The final case is a 46-year-old male with a 6-month history of abdominal pain and pyrosis, referred to us because, in the approach for the abdominal pain, levels of calcium were found of 12.9mg/dl and of parathyroid hormone of 1205pg/ml. Scintigraphy showed an image suggestive of right inferior adenoma. During the surgical procedure, we resected the right inferior parathyroid gland of 2.2g, with post resection parathyroid hormone level of 147pg/ml. One week later the pathology department reported parathyroid carcinoma with capsular and vascular invasion. Therefore we decided to reoperate the patient, to complete an en bloc resection with ipsilateral hemithyroidectomy and central compartment lymph node dissection. The patient has been asymptomatic for one month.

Discussion

Primary hyperparathyroidism is the presence of hypercalcaemia with elevated or inappropriately normal parathyroid hormone levels.1,3 It has an incidence of 1% of the population and is more common in females.1 It is usually caused by a benign tumour of the parathyroid gland, termed adenoma (85%), or multiglandular hyperplasia (10–15%).1

Completely asymptomatic hyperparathyroidism is rare. The clinical manifestations can be skeletal (bone pain, fractures and abnormal growth), renal (nephrolithiasis and renal lesions) neuromuscular, cardiovascular and digestive.1,4 It is more common for these patients to have hypercalcaemia, than parathyroid hormone alterations.5

Bone manifestations generally present late in the progress of hyperparathyroidism and fractures of the long bone, clavicle, ribs and pelvis are common.

Brown tumour is a bone lesion that occurs in patients with primary or secondary hyperparathyroidism, and is a component of metabolic bone disease called “generalised osteitis fibrosis cystica”.6 It is more common in primary hyperparathyroidism (3%) and usually presents as a lytic lesion, well defined on X-ray, with important enhancement on scintigraphy.5 The most common sites are the clavicles, ribs, pelvis, femur and, less commonly, the facial bones; surgical treatment is indicated for symptomatic, large and deforming lesions.6,7 Our case had regression of their bone deformity with after parathyroid resection.

The gastrointestinal manifestations of hyperparathyroidism range from constipation (33%), pyrosis (24%), nausea (24%), loss of appetite (15%) and vague abdominal pain, which can occur in up to 29% of cases.4 The measurement of serum calcium levels should be considered in approaching patients with vague or non-specific abdominal pain.

Parathyroid carcinoma is a rare cancer, and is also a rare cause of primary hyperparathyroidism with an incidence of 0.005% of all cancers, with equal frequency in males and females.2 It is difficult to diagnose the malignancy of these tumours preoperatively, therefore, in the absence of obvious metastasis, diagnosis is made from the histopathological study.2

The best therapeutic option is complete resection of the tumour, since these tumours do not respond to radiotherapy. The appropriate surgical procedure includes ipsilateral hemithyroidectomy with thyroid isthmusectomy, and central compartment dissection.

Conclusions

Hyperparathyroidism symptoms pose a great challenge clinically; the gastrointestinal symptoms are generally overlooked. Therefore serum calcium levels should be measured as part of the routine studies for patients with abdominal pain. Similarly, it is very important to undertake a detailed and complete preoperative study to determine the location of the diseased gland in order to offer the patient the best treatment.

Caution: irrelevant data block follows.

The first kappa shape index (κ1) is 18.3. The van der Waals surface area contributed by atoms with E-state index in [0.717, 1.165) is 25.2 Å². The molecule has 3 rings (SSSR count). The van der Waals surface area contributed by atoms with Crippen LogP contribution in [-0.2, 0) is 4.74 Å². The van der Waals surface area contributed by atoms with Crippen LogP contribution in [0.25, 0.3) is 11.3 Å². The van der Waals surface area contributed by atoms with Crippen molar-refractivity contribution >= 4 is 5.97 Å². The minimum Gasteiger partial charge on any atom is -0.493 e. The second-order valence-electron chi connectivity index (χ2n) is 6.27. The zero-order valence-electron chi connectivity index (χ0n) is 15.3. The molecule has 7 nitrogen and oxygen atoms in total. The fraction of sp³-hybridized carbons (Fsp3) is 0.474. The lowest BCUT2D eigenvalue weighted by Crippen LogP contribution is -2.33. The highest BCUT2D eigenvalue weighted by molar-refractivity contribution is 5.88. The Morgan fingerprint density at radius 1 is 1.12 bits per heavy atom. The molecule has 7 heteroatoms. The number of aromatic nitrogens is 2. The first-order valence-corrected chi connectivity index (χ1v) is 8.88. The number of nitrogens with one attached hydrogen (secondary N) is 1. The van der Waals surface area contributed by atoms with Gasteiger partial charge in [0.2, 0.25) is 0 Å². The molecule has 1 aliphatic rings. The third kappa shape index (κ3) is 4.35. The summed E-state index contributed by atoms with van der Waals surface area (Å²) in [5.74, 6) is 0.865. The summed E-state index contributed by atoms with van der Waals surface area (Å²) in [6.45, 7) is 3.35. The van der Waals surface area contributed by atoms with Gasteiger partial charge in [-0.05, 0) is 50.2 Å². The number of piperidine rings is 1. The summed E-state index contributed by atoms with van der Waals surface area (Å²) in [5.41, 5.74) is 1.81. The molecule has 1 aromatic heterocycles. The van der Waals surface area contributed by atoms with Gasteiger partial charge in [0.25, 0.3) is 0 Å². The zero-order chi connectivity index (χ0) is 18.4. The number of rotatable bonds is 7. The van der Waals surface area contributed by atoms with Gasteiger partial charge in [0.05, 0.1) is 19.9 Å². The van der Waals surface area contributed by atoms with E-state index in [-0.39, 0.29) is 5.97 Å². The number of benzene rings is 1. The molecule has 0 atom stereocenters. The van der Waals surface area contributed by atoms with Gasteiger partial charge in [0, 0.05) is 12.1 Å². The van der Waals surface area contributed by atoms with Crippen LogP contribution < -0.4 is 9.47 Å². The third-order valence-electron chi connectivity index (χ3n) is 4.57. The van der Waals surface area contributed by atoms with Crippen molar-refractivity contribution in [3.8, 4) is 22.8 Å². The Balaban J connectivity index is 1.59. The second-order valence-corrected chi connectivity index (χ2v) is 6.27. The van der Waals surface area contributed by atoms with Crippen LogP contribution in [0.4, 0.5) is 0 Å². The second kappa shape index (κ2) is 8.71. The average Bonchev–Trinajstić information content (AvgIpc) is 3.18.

Ethical disclosuresProtection of human and animal subjects

The authors declare that no experiments were performed on humans or animals for this study.

Confidentiality of data

The authors declare that they have followed the protocols of their work center on the publication of patient data.

Right to privacy and informed consent

The authors declare that no patient data appear in this article.

Conflict of interest

The authors have no conflict of interests to declare.

References
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I.M. Cordellat.
Hyperparathyroidism: primary or secondary disease?.
Reumatol Clin, 8 (2012), pp. 287-291
[2]
J.M. Sharretts, E. Kebebew, W.F. Simonds.
Parathyroid cancer.
Semin Oncol, 37 (2010), pp. 580-590
[3]
J.M. Sharretts, W.F. Simonds.
Clinical and molecular genetics of parathyroid neoplasms.
Best Pract Res Clin Endocrinol Metab, 24 (2010), pp. 491-502
[4]
B. Abboud, R. Daher, J. Boujaoude.
Digestive manifestations of parathyroid disorders.
World J Gastroenterol, 17 (2011), pp. 4063-4066
[5]
A. Unnanuntana, B.J. Rebolledo, M.M. Khair, E.F. DiCarlo, J.M. Lane.
Diseases affecting bone quality: beyond osteoporosis.
Clin Orthop Relat Res, 469 (2011), pp. 2194-2206
[6]
M. Pérez-Guillermo, J. Acosta-Ortega, J. García-Solano, J. Ramos-Freixá.
Cytologic aspect of brown tumor of hyperparathyroidism. Report of a case affecting the hard palate.
Diagn Cytopathol, 34 (2006), pp. 291-294
[7]
O. Goshen, S. Aviel-Ronen, S. Dori, Y.P. Talmi.
Brown tumour of hyperparathyroidism in the mandible associated with atypical parathyroid adenoma.
J Laryngol Otol, 114 (2000), pp. 302-304

Please cite this article as: Stoopen-Margain E, Valanci-Aroesty S, Castañeda-Martínez L, Baquera-Heredia J, Sainz-Hernández JC. Enfermedad paratiroidea: el espectro completo, de adenoma a carcinoma. Reporte de 3 casos. Cir Cir. 2017;85:549–551.

Copyright © 2016. Academia Mexicana de Cirugía A.C.